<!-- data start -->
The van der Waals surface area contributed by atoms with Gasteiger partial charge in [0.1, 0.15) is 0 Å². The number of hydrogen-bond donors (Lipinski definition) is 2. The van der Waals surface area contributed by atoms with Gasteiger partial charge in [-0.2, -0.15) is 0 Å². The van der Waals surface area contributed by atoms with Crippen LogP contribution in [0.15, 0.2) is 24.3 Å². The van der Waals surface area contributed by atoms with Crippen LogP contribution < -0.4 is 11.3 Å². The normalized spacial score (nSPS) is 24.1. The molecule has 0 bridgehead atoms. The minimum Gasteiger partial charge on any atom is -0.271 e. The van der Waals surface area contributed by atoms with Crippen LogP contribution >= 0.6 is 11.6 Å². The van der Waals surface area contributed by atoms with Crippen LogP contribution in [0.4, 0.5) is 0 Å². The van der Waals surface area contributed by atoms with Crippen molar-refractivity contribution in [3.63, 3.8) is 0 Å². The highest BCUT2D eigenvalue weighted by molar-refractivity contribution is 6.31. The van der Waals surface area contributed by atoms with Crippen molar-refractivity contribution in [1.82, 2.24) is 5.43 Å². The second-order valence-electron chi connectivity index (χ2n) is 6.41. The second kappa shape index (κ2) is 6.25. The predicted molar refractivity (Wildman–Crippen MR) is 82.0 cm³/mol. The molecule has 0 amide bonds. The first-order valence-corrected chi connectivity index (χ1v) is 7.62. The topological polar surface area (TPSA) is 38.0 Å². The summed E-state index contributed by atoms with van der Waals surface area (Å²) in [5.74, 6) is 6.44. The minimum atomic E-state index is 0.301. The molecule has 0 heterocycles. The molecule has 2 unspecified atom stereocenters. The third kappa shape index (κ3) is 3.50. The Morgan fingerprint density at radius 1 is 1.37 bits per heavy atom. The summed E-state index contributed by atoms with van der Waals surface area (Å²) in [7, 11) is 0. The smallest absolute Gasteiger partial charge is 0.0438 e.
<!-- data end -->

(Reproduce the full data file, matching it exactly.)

The van der Waals surface area contributed by atoms with Gasteiger partial charge in [0.1, 0.15) is 0 Å². The number of hydrogen-bond donors (Lipinski definition) is 2. The van der Waals surface area contributed by atoms with Gasteiger partial charge in [-0.2, -0.15) is 0 Å². The van der Waals surface area contributed by atoms with Crippen LogP contribution in [0.15, 0.2) is 24.3 Å². The van der Waals surface area contributed by atoms with Crippen LogP contribution < -0.4 is 11.3 Å². The normalized spacial score (nSPS) is 24.1. The molecule has 0 bridgehead atoms. The minimum Gasteiger partial charge on any atom is -0.271 e. The van der Waals surface area contributed by atoms with Crippen LogP contribution >= 0.6 is 11.6 Å². The van der Waals surface area contributed by atoms with Crippen LogP contribution in [0.4, 0.5) is 0 Å². The van der Waals surface area contributed by atoms with Crippen molar-refractivity contribution in [3.63, 3.8) is 0 Å². The highest BCUT2D eigenvalue weighted by molar-refractivity contribution is 6.31. The van der Waals surface area contributed by atoms with Crippen molar-refractivity contribution in [1.82, 2.24) is 5.43 Å². The second-order valence-electron chi connectivity index (χ2n) is 6.41. The second kappa shape index (κ2) is 6.25. The predicted molar refractivity (Wildman–Crippen MR) is 82.0 cm³/mol. The molecule has 0 amide bonds. The first-order valence-corrected chi connectivity index (χ1v) is 7.62. The topological polar surface area (TPSA) is 38.0 Å². The summed E-state index contributed by atoms with van der Waals surface area (Å²) in [5.74, 6) is 6.44. The minimum atomic E-state index is 0.301. The molecule has 0 heterocycles. The molecule has 2 unspecified atom stereocenters. The third kappa shape index (κ3) is 3.50. The Morgan fingerprint density at radius 1 is 1.37 bits per heavy atom. The summed E-state index contributed by atoms with van der Waals surface area (Å²) in [7, 11) is 0. The smallest absolute Gasteiger partial charge is 0.0438 e.